SINGAPORE: A 71-year-old former legal executive was sentenced to 18 weeks' jail on Friday (Nov 9) for bribing a Traffic Police clerk for contact details of accident victims.
Gulzar Raja Singh Sandhu pleaded guilty to eight charges under the Official Secrets Act and three charges under the Prevention of Corruption Act, with 22 other charges taken into consideration for sentencing.
The court heard that Raja gave at least S$2,500 to Traffic Police clerk Khatijah A Manap between 2011 and 2013 for the contact details. Khatijah was sentenced to 18 weeks' jail in 2016 and made to pay a penalty of S$2,500.
Using the details he obtained from Khatijah, Raja would contact the accident victims and ask them to engage lawyers at Clifford Law LLP for their claims.
At the time, Raja was a legal executive at Clifford Law. He handled motor insurance claims between Feb 2011 and December 2016, and his duties included meeting and interviewing clients of the law firm.
Raja became acquainted with Khatijah after she herself was involved in a traffic accident in 2008, and a relative referred her to him.
Raja in turn introduced Khatijah, a clerk attached to the investigation branch of the Traffic Police, to his daughter, a lawyer at Clifford Law.
Khatijah had seen Raja several times at the Traffic Police headquarters, when he visited to buy official copies of traffic reports.
On one such occasion, Khatijah was on her way out of her office to buy lunch when Raja approached her, the court heard.
Raja asked Khatijah if she would work with him and give him the contact particulars of informants in police reports related to traffic accidents. He offered her S$200 for every successful contact who engaged Clifford Law services to file their claims.
Khatijah agreed and began giving him the names and contact numbers of victims. The pair would meet either at the void deck of Khatijah's flat or in Geylang Serai, where Raja would give her cash for the referrals.
The court heard that Raja later made bank transfers to Khatijah. The sum made via bank transfers came up to S$2,500, but the total amount including those in cash could not be ascertained.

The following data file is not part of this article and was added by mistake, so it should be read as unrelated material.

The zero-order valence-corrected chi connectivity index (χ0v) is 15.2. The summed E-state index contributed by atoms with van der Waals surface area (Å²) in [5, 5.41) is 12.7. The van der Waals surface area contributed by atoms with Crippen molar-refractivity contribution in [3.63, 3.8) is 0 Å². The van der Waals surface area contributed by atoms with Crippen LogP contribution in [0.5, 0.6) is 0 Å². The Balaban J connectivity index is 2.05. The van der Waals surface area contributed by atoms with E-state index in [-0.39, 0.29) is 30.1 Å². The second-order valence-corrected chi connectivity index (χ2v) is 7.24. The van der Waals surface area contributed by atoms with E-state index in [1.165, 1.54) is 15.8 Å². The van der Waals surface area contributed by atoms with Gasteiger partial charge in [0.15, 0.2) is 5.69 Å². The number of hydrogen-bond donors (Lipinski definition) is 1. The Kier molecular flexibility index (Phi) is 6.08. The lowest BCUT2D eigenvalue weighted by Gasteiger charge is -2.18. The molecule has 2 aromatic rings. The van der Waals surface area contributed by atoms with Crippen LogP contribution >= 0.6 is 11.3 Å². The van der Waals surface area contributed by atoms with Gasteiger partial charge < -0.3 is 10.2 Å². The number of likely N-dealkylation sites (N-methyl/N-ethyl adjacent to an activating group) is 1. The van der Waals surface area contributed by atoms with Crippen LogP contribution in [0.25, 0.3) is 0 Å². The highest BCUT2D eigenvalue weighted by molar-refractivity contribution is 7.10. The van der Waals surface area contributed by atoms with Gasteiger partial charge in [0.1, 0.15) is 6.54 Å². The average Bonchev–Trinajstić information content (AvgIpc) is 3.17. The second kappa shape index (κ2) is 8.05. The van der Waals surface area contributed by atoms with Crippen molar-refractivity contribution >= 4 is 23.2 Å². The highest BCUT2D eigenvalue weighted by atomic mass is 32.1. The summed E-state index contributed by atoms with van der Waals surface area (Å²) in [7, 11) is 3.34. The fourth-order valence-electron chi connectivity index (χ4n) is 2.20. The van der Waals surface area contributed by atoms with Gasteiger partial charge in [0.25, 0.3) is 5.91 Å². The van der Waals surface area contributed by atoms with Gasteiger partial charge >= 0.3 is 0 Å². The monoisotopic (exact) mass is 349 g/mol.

SURPRISE, SUSPICION FROM ACCIDENT VICTIMS AND THEIR FAMILIES
Some accident victims, along with their family members, became suspicious after they were contacted by Raja, either over the phone or in person.
One such person was Muhammad Raihan Mesdi, who was involved in a traffic accident in July 2012. Khatijah handled this case in the course of her work, and gave Mr Raihan's name and home address to Raja.
When Raja visited Mr Raihan's home, he spoke to the victim's father and asked him to file a claim through Clifford Law. Mr Raihan's father declined and became suspicious of how Raja had obtained their home address and the details of his son's traffic accident.
In another incident, a family member of another victim found it "a bit weird" that Raja knew about the accident, while one victim was surprised when contacted by Raja.
PUBLIC CONFIDENCE IN POLICE UNDERMINED: PROSECUTION
Deputy Public Prosecutor Eugene Sng asked for a sentence of 18 weeks' jail to be imposed, citing strong public interest considerations.
He said Raja had committed "numerous offences which took place over a lengthy period of time", and that his acts undermined public confidence in the Singapore Police Force.
This, Mr Sng said, threatened the reputation and good standing of the public service as a whole, especially when the need to protect personal data is considered.
Raja's defence lawyer Amolat Singh said his client asked for compassion and mercy, and has been in turmoil over his offences.
Mr Singh said the investigation and subsequent processes had taken its toll on Raja, who has begun seeing a psychologist on a monthly basis.
"He already has been sufficiently punished," said Mr Singh, adding that his client was elderly and has several ailments including endogenous eczema and urinary tract issues.
District Judge Chee Min Ping in delivering her sentence said the offences in this case were serious and resulted in a compromise of information.